With some back problems, well, behind him, pitcher Tim Lincecum said he's ready to face the Dodgers today.
"I feel fine now," said Lincecum, the San Francisco Giants' ace and reigning National League Cy Young Award winner, who goes against Dodgers left-hander Randy Wolf in the series finale at Dodger Stadium.
The lithe, right-handed Lincecum (14-5) missed a start early this month because of back spasms. But he returned Monday to strike out 11 in the Giants' 9-1 win over the Colorado Rockies.
He leads the league in strikeouts (244) and earned-run average (2.30) among regular starters.
"I didn't feel any ill effects" in that game, said Lincecum, who Dodgers Manager Joe Torre said Saturday was the toughest starting pitcher the team faces.
"It was one of those things that passed," Lincecum said of the back problem, "but one of those things we're also going to monitor to make sure it doesn't come back again."
Lincecum, 25, is known for the way he arches his back in his windup and, when asked if he suffered back spasms before, said he had "some lower back problems when I was in high school."
"I pulled my lower back on one side and trying to overcome it and still play on it, but I ended up pulling the other side of my back," he said.
"That's why they took so much time," he said of his recent 10-day layoff. "They didn't want me putting pressure on something else and trying to make up for it with that."
Lincecum is 3-0 lifetime against the Dodgers with a 2.56 ERA. He said the Dodgers batters who trouble him most include Andre Ethier, who has "hurt us a lot" and Matt Kemp and Juan Pierre "because they always seem to be on base and they always seem to be taking the next base, and I've had trouble holding runners. Those are the kind of guys I worry about."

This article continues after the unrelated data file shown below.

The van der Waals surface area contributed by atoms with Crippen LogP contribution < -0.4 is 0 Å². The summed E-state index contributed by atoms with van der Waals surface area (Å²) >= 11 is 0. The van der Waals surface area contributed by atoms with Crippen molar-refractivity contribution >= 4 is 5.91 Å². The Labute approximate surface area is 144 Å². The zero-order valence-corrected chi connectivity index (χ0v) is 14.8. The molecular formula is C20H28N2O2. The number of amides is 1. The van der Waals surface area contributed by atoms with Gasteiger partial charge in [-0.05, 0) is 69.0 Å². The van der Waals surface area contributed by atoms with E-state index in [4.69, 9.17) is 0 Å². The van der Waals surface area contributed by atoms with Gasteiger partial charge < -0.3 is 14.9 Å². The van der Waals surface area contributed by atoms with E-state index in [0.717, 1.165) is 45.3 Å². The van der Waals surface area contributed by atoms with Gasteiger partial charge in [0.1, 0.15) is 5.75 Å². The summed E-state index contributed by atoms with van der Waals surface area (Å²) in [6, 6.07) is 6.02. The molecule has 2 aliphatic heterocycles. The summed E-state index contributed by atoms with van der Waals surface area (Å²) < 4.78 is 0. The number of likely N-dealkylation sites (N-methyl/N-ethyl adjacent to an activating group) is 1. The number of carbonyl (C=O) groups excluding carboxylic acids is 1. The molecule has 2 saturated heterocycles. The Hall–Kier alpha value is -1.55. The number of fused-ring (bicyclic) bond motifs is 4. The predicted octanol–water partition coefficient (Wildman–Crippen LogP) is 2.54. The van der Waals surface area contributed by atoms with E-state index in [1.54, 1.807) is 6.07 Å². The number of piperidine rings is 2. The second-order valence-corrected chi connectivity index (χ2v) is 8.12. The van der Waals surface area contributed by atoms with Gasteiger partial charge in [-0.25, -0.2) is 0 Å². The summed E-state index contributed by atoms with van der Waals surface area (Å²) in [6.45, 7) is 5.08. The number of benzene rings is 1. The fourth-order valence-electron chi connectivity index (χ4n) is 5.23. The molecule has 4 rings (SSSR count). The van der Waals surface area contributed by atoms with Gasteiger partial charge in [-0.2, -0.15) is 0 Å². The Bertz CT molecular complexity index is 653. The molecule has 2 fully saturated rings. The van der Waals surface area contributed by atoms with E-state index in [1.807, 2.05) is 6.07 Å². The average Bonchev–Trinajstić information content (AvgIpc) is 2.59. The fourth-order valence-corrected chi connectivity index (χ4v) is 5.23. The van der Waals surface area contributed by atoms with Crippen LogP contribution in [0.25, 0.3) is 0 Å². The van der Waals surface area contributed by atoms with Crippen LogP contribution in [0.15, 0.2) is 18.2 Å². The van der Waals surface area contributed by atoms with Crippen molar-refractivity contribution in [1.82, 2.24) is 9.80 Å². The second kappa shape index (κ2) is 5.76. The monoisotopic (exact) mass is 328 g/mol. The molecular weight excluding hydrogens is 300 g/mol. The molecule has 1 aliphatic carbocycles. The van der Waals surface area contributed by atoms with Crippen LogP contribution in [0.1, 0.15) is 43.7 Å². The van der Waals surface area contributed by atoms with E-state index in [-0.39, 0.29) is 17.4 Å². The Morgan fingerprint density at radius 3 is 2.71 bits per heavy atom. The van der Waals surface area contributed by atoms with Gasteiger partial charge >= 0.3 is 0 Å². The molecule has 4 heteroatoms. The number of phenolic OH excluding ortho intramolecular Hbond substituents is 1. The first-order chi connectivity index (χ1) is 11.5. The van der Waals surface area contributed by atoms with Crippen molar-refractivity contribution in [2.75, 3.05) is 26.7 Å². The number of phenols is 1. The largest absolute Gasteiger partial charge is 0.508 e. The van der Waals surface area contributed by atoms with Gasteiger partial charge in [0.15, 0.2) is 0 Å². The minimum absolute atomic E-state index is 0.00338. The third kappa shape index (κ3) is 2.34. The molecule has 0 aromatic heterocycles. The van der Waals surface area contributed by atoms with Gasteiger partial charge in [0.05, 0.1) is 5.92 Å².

Torre said the Dodgers' goal isn't so much to beat Lincecum as to keep the score close and hope to beat the Giants' bullpen.
"We were able to do that two trips ago in San Francisco, though we lost in extra innings," Torre said. "But we held him at bay. That to me is the best way to go about it."
Billingsley in relief
Although his relief appearance Friday night against the Giants was troublesome, Chad Billingsley said he remained confident of regaining his form.
After being pulled from the starting rotation this weekend and sent to the bullpen for a few days, Billingsley gave up two runs -- including a home run to Aaron Rowand -- and four hits in 1 2/3 innings.
"Mechanically, [I'm] still working on things and still trying to figure something out, and the only way to figure it out is when you're out there," Billingsley said before Saturday's game. "That's all I can do."
Billingsley, who is scheduled to start again Wednesday against the Washington Nationals, said "it was different coming out of the bullpen; brought back some memories from '07 when I was in there. I was a little amped up."
Superstitious ballplayers are known for wearing the same cap or not changing socks day after day if they're on a winning streak.
But pitcher Clayton Kershaw said he's been wearing the same sweat-stained cap most of the season simply because "I just don't like breaking in new stuff like hats and gloves."